The Girl with the Dragon Tattoo (2011)

There have been a lot of reviews that have jumped on the bandwagon of comparing David Fincher’s latest with the Swedish original. Completely natural, but after a while it just turns into a pointless ‘who would win in a fight? Superman or Godzilla?’ argument. Director of the 2009 version, Niels Arden Oplev, asked why anyone would see Fincher’s when they could see the original. Somehow suggesting his is the superior version. We would like to retort with why should you see either when you could read the book? It’s called choice, Oplev.

Anyway, with all that in mind, EBFS is going to stick its fingers in its ears, go lalalalalala and pretend there hasn’t already been an attempt to bring Steig Larsson’s novel, Men Who Hate Women, to life. Okay? We’re all agreed? Let’s move on then.

Disgraced journalist, Mikael Blomkist (Daniel Craig) is hired by retired CEO Henrik Vagner (Christopher Plummer) to investigate the disappearance of his grand-daughter 40 years previously, believing her to have been murdered by one of her own family. During his investigation, Blomkist hires Lisbeth Salander (Rooney Mara); a researcher for a security firm and ward to the state. As the two grow closer to the truth, they grow closer to each other. And that’s the potted version.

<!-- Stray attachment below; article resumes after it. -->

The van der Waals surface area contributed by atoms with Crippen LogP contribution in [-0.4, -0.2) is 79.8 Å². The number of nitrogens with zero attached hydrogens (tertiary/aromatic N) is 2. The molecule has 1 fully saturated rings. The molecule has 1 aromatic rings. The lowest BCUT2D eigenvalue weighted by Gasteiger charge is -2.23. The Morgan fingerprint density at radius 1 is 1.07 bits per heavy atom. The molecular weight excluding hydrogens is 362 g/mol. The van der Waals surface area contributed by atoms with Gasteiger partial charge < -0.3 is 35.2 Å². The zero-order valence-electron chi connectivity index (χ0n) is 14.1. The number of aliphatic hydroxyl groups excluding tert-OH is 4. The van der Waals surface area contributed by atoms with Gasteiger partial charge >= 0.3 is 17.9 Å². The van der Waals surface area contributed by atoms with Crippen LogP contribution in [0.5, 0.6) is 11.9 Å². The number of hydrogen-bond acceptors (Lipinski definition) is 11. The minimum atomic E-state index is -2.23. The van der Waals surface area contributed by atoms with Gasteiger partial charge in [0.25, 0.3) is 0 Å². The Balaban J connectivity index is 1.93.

With a plot encompassing rape, revenge and Nazis, The Girl with the Dragon Tattoo is a dense film based on a dense book. In a similar fashion to LA Confidential, Steven Zaillian shaves off a number of characters superfluous to the main plot; keeping it lean, mean and vicious. Like Lisbeth Salander herself. The credit sequence itself is a primal scream, reminiscent of Fincher’s Fight Club, encouraging, nay, demanding you pay attention (see above). The film simmers, never rushing to conclusions. Trent Reznor and Atticus Ross’ script throbs at the back of your head, almost penetrating your brain during the scenes of violence.

Both the leads stand out for very different reasons. Mara is superb as Salander; playing her equal parts violent school child and intelligent sociopath. If there was someone else who had played this part before her, and EBFS is still refusing to acknowledge there is another film during this review, then Mara certainly holds her ground in comparison. She’s subtle; her blank expressions showing so much of the character within. Not bad for a girl from Urban Legends 3. Craig stands out because he’s the only one NOT putting on a Swedish accent. We can only assume he kept impersonating the Swedish Chef before Fincher gave in and let him do his own thing.

The Girl with the Dragon Tattoo is a brutal film that stays faithful to the original. If you’ve already decided not to see it because of some allegiance to another version that may or may not exist, you owe it yourself to make the effort to this. As Salander said, there will be blood.

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